WKRP in Winnipeg: Putting People to Work

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The Salvation Army’s WKRP Program brings employment skills to those who have none

by Ken Ramstead

 

Last month, we profiled the innovative STEP program in Winnipeg, which helps people attain a literacy level needed for gainful employment. But once they can read and write, what then? This is where The Salvation Army’s WKRP program comes in.

Short for the WorK Readiness Program, WKRP was started in 1996 with the purpose of increasing the employability of high-needs social-assistance recipients. “When I talk about ‘high needs,’ ” says Mandy Raynsford, The Salvation Army’s WKRP Program Supervisor, “a lot of our clients have criminal records, they have low literacy, many of them have little work experience. Some have not completed high school. Many have low self-esteem and little motivation to find employment.”

The WKRP program provides a full 40-hour-a-week course. Twenty hours consists of classroom instruction on basic job-search skills. “We teach resume writing,” continues Raynsford, “how to dress for interviews, how to get along with co-workers, how to communicate with your boss, as well as life skills, basics like time-management, budgeting, stress- and anger-management.”

Computer skills are not neglected. WKRP’s basic computer-skills course shows clients, for instance, how to work in Word and Excel, and how to use the Internet in their job search

There are four people on staff, one full-time and three part-time, with many of the staff splitting their time between STEP and WKRP.

While the first half of a WKRP day consists of classroom instruction, the second half is given up to the actual job search. Raynsford stresses that WKRP is not a job-placement organization. “What we do is give our clients the skills they need to find employment. We provide them with newspapers, job leads, Internet and phone access and printed copies of their resumes, to name a few: The things they need to actually do the job search. But the rest is up to them. They have to apply for the job themselves.”

WKRP could easily find their clients jobs. “But what happens five years from now when that company closes down or if the client wants to move up to a better job?” asks Raynsford, “Do they come running back to us? We want them to find employment on their own, whether it be today, five years or 10 years from now. We want to give them the skills so that they can do it themselves.”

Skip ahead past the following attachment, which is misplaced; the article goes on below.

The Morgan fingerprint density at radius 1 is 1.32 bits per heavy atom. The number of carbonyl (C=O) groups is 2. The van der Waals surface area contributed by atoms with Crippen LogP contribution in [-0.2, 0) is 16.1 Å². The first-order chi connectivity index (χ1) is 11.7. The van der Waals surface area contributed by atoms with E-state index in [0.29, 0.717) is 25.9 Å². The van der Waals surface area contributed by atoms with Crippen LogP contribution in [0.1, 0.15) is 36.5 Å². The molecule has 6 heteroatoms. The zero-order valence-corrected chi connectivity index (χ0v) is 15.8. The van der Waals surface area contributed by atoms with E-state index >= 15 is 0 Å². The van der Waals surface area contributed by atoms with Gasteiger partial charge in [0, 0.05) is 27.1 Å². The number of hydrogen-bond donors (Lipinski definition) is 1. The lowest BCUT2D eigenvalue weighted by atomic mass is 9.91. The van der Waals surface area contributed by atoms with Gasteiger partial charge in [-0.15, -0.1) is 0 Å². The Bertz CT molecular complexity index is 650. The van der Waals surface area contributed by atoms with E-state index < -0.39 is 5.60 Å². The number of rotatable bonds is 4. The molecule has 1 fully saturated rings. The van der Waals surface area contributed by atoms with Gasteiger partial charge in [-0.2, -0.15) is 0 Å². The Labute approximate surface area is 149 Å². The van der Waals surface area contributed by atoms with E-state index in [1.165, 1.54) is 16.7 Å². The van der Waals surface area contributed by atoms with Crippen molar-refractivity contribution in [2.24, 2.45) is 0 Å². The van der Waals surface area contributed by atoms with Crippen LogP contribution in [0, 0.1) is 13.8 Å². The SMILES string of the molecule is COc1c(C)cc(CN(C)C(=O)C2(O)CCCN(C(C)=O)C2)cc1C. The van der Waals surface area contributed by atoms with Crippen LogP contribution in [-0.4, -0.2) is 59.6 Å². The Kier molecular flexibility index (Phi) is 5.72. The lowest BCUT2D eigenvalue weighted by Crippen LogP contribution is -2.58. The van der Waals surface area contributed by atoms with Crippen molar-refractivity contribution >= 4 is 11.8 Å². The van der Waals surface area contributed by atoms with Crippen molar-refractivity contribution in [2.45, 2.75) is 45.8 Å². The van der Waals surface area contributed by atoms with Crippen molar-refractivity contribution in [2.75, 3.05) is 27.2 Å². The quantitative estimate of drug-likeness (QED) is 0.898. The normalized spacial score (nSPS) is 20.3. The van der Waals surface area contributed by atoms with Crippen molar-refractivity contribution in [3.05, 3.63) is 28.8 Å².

WKRP’s clients stay in the program until they find employment. This can be for a few days but is seldom more than three months.

How effective is WKRP? The figures speak for themselves. In 2005-2006, 107 people participated in the WKRP program. An astonishing 86 percent found employment. Even more important, however, a follow-up three months later found 74 percent were still employed.

This success is very gratifying to Raynsford. “People come back and say, ‘I’ve moved into my own apartment. I don’t live in a hotel room anymore because I have a job.’ Or they tell us, ‘My kids are so proud of me now.’ People who never dreamed of entering the job world all of a sudden realize it’s not as scary as they thought. It’s just amazing to see the turnaround in some of them.”

While there are many different organizations in Winnipeg that do this kind of work, what makes WPRP stand out is that they take the clients nobody else wants. “We take the ones that everybody thinks are unemployable,” states Raynsford. “The neat thing about the WKRP program is that we will give anybody a chance. If they’re willing to put the effort into it, we’ll give them a chance no matter what.”